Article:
With the National Weather Service issuing an excessive heat warning for June 14 and extreme hot temperatures in the forecast, Minneapolis City officials want to remind everyone how to handle the heat. Heat-related illness happens when the body isn’t able to cool itself. Seniors, small children, people with physical disabilities and pets are the most vulnerable to heat-related illness, but everyone should take steps to stay safe in extreme heat.
The Minneapolis Health Department works closely with other local jurisdictions and the Minnesota Department of Health to help folks prepare for extreme heat events. Minneapolis has an emergency plan that is used to respond when extreme heat is in the forecast. The plan is coordinated with a metro-wide notification plan that reaches out to agencies that serve vulnerable populations.
Tips for preventing heat-related illness during extreme heat:
- Drinking more fluids. Drinking fluids helps the body cool itself. People shouldn’t wait until they’re thirsty to drink. They should avoid drinking liquids with caffeine, alcohol or large amounts of sugar. Those can actually cause bodies to lose more fluid. People should remind anyone they are responsible for to drink more water.
- Never leaving any person or animals in a parked vehicle. The temperature inside a parked vehicle can rapidly rise, even if the windows are cracked.
- Wearing light colored, lightweight, loose-fitted clothing. Light-colored clothing reflects heat, and clothing that fits loosely keeps bodies cooler by allowing air to pass over.
- Checking on neighbors who may be at risk. Visiting seniors and other vulnerable neighbors at least twice a day and looking closely for signs of heat exhaustion or heat stroke can help protect them. For people who are not vaccinated against COVID-19, neighbors can call, text, video or meet them and keep a 6-foot distance. They should seek medical advice immediately if they notice nausea, weakness, disorientation, rapid pulse and dry skin.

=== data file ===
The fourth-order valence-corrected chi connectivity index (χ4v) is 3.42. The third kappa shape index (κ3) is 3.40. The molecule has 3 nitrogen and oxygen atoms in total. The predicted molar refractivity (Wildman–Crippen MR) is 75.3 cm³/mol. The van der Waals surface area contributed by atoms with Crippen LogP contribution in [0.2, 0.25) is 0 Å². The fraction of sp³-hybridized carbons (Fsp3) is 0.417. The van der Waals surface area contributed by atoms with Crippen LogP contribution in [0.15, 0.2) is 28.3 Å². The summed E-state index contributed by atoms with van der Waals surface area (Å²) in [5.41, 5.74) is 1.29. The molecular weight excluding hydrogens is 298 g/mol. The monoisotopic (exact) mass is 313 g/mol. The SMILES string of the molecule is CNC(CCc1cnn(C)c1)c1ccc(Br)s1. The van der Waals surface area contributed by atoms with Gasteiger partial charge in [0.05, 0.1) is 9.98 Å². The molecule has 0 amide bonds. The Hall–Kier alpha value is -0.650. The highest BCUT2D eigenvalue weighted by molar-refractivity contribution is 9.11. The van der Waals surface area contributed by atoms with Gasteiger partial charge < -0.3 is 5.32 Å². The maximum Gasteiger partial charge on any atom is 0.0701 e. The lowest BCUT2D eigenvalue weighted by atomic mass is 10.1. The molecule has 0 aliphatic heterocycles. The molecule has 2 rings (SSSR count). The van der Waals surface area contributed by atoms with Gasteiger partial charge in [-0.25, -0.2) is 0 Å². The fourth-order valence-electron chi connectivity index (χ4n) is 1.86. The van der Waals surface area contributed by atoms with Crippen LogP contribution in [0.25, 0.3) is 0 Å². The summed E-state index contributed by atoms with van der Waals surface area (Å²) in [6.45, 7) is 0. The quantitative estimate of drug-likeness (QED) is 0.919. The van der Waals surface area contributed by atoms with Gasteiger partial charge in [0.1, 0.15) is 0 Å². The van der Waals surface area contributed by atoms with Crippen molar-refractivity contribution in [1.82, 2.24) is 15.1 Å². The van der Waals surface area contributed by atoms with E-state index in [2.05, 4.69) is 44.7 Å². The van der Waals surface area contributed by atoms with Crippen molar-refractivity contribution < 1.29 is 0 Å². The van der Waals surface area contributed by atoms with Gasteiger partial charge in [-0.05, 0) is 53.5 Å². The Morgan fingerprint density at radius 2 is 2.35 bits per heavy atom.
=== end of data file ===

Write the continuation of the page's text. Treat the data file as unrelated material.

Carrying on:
- Taking an air conditioning break. Air conditioning is the best defense against heat-related illness. If a home is not air-conditioned, people can reduce their risk for heat-related illness by spending time in public facilities that are air-conditioned and using air conditioning in vehicles.
- Limiting outdoor activity, especially midday when the sun is hottest. Even young and healthy people can get sick from the heat if they participate in strenuous physical activities during hot weather. If people must be outside, they should try to limit their activity to morning and evening hours, pace their activity and take frequent breaks in the shade, drink plenty of fluids, and protect themselves from the sun by wearing a wide-brimmed hat and sunscreen.
- Not relying on an electric fan. Electric fans may seem to provide comfort, but when the temperature is in the 90s, fans will not prevent heat-related illness. Using wet cloths, showers or baths, or a spray of mist on exposed skin will help cool the body temperature.
Tips for wearing a mask in the summer heat
- Choosing a mask with breathable fabrics, such as cotton.
- Bringing an extra mask along to swap out if necessary. A mask that becomes damp with sweat can have less ability to block COVID-19.
- People feeling overheated while wearing a mask can take it off for a moment and breathe, making sure that they are 6 feet apart from others. They should be sure to put it back on when they are ready to continue.
The temperature inside a car can change drastically in a matter of minutes. It doesn’t have to be that hot outside for the temperature inside a vehicle to become dangerous to animals left inside – even with windows cracked. Animals left in vehicles can suffer from heatstroke and irreparable organ and brain damage. Minneapolis Animal Care and Control urges pet owners to take special precautions to protect their animals when the heat index is so high. Here are a few tips to keep pets safe and alive:
- Keeping pets inside and out of the direct sun.
- Making sure pets have enough clean, cool water.
- Never leaving pets unattended in a parked car for any period of time. On a warm day, the temperature in a car can exceed 120 degrees in a matter of minutes – even with the windows partially open. A pet can quickly suffer brain damage or die from heatstroke or suffocation.
Anyone who sees an animal outside or in a car showing signs of heat stress can contact Minneapolis Animal Care & Control (MACC) immediately – in Minneapolis, by calling 311 (612-673-3000). If they believe the situation to be life-threatening, they can call 911.
For more information on heat-related illness and how to prevent it, visit the City’s emergency preparedness webpage.